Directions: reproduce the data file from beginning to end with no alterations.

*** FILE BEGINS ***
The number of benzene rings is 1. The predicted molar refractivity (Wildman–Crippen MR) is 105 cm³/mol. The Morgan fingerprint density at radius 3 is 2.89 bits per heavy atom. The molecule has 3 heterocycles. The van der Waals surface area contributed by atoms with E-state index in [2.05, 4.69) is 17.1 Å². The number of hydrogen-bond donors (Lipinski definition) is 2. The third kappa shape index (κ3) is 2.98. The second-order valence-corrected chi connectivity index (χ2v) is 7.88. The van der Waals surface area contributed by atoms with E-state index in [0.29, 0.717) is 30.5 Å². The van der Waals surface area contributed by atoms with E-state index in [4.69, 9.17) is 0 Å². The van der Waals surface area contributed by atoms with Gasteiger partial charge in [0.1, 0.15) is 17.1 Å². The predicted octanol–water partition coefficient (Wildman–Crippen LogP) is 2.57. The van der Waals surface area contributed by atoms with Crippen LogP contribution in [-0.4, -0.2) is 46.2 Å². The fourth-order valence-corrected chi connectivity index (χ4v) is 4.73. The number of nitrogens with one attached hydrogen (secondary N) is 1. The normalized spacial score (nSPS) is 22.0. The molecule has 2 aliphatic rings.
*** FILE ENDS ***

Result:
The number of benzene rings is 1. The predicted molar refractivity (Wildman–Crippen MR) is 105 cm³/mol. The Morgan fingerprint density at radius 3 is 2.89 bits per heavy atom. The molecule has 3 heterocycles. The van der Waals surface area contributed by atoms with E-state index in [2.05, 4.69) is 17.1 Å². The number of hydrogen-bond donors (Lipinski definition) is 2. The third kappa shape index (κ3) is 2.98. The second-order valence-corrected chi connectivity index (χ2v) is 7.88. The van der Waals surface area contributed by atoms with E-state index in [0.29, 0.717) is 30.5 Å². The van der Waals surface area contributed by atoms with E-state index in [4.69, 9.17) is 0 Å². The van der Waals surface area contributed by atoms with Gasteiger partial charge in [0.1, 0.15) is 17.1 Å². The predicted octanol–water partition coefficient (Wildman–Crippen LogP) is 2.57. The van der Waals surface area contributed by atoms with Crippen LogP contribution in [-0.4, -0.2) is 46.2 Å². The fourth-order valence-corrected chi connectivity index (χ4v) is 4.73. The number of nitrogens with one attached hydrogen (secondary N) is 1. The normalized spacial score (nSPS) is 22.0. The molecule has 2 aliphatic rings.